“We closed the actual employee dining room, but we turned our entire ballroom into a substitute for that to ensure social distancing,” Van der Reijden said. “And the reason why we did that is that we know that there are certain parts of our community who may be in a position right now, because they’re out of work or on unpaid leave, that that meal that we provide, that one hot meal that normally comes with an eight-hour shift for free is maybe the only meal they’re gonna get.”
There are other ways that the hotel is ensuring safety for both guests and employees. Firstly, there is no longer valet parking or bellhop service. Guests make their own room keys and there is a glass barrier between front-desk workers and guests.
The Hotel at Auburn University’s restaurant, Ariccia and Piccolo is also still operating, albeit with deliveries rather than in-person dining. Gov. Kay Ivey’s latest order did not allow for the reopening of restaurant’s dining rooms.
“In our department we have obviously multiple hand-washing stations; we have multiple hand- sanitizing stations set up as well,” Kee said. “We wear gloves for everything. We are going through a tremendous amount of gloves right now.”
Each department has only a couple of employees on at one time as well, she said.
“We absolutely have a moral obligation to protect (guests), to protect our employees, to make sure that when you come and stay in a hotel, you want to be able to put your head on the pillow wand, feel protected and feel safe,” Van der Reijden said.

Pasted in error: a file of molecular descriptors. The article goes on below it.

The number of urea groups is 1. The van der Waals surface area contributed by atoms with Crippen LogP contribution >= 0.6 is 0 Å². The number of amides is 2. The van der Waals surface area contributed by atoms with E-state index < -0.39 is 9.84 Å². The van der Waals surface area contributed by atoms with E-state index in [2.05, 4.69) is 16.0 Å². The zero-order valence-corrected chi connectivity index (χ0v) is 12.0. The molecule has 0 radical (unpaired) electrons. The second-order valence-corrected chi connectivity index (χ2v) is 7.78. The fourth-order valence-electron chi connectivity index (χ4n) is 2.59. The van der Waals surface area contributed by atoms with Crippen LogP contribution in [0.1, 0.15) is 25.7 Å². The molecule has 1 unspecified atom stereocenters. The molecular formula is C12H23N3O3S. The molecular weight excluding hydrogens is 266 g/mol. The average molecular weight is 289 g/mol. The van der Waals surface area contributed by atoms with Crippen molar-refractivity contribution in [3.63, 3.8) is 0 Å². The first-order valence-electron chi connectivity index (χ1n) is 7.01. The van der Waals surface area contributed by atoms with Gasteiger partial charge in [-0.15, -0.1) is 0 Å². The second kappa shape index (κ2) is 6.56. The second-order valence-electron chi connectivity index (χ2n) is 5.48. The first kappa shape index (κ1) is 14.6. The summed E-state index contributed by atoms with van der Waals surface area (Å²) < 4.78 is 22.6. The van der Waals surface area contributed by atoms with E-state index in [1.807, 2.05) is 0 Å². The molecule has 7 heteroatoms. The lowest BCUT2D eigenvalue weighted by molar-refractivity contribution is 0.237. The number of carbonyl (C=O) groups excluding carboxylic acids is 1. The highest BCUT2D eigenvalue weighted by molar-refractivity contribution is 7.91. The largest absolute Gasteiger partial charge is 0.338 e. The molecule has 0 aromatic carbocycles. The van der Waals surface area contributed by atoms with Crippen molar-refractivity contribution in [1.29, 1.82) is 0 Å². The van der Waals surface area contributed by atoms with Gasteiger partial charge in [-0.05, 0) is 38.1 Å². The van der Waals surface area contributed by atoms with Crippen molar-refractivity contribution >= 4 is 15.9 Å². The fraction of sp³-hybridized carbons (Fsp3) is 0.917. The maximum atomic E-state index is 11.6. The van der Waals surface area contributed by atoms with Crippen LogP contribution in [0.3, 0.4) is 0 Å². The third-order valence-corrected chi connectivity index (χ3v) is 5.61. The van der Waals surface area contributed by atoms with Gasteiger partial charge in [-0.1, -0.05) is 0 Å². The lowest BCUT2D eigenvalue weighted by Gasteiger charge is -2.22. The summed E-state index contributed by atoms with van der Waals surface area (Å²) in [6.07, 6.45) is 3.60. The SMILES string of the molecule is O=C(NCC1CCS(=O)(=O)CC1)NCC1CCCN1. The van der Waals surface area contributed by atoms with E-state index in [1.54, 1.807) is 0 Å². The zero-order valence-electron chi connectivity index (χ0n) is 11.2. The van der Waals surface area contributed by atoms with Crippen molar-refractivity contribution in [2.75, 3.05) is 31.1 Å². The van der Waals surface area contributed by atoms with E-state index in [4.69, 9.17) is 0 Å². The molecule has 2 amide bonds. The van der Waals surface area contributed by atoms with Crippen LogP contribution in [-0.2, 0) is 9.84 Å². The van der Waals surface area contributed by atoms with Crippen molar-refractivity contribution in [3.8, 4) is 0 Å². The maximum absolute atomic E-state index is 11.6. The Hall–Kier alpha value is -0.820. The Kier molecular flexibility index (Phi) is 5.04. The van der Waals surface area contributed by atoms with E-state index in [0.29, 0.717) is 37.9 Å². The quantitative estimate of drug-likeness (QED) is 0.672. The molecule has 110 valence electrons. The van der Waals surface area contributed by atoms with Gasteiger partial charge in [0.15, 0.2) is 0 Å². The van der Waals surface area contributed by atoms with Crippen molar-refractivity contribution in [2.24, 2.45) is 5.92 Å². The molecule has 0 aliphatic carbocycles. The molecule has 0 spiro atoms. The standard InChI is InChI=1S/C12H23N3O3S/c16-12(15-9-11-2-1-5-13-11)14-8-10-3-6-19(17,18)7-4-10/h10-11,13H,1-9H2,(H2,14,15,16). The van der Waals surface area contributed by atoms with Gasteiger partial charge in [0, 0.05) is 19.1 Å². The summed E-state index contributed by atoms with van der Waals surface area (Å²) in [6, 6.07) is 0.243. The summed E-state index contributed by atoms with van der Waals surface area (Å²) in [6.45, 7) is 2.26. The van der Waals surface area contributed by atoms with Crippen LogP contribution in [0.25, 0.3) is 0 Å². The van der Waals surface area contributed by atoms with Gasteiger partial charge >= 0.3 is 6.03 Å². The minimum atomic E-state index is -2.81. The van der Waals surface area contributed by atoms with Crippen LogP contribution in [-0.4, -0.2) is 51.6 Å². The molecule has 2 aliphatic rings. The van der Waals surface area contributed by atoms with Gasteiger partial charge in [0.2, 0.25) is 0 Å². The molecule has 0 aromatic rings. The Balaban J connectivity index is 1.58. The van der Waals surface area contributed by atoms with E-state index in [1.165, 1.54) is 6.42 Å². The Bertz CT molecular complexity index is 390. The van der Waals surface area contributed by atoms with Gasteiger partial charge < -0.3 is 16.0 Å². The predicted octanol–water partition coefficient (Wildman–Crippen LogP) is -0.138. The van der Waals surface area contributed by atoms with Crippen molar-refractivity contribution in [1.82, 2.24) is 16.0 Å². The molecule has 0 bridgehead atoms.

Arriccia and Piccolo is also finding ways to give back through food. Kee has been baking “acts of kindness” cakes.
“She makes these beautiful little cakes,” Van der Reijden said. “We gave a ton of them away. There’s a little plaque on top that just says ‘thank you’ in handwritten chocolate.”
Van der Reijden said he delivered several to people he felt were making a difference in the community during this time.
“I really feel like the hotel has done amazing with looking outside the box of how we can still generate business through this time, even if it’s not the business that we’re used to, as well as working with the community and being a major part of the community here,” Kee said.
The idea is that these people would then pay that act of kindness forward and buy a cake for someone else in the community, Van der Reijden said.
“We’ve seen just a huge impact that those have had with people paying it forward with these cakes,” Kee said. “So once one person gets it, then they’ll order five or six-plus cakes to send to people that they want to say thank you to.”
Kee has been working for the hotel for about a year and a half and said that she is glad she made the decision to work for the hotel. The staff feels like family, she said.
“The heart and soul of our company, of our hotel, of Arricia, is our people,” Van der Reijden said. “And I think if you don’t put (them) front and center and take care of them, and show them right now how important they are to you, then you’re following a different business ethic than we as a company proclaim and what we’re very proud of. It’s all about our people.”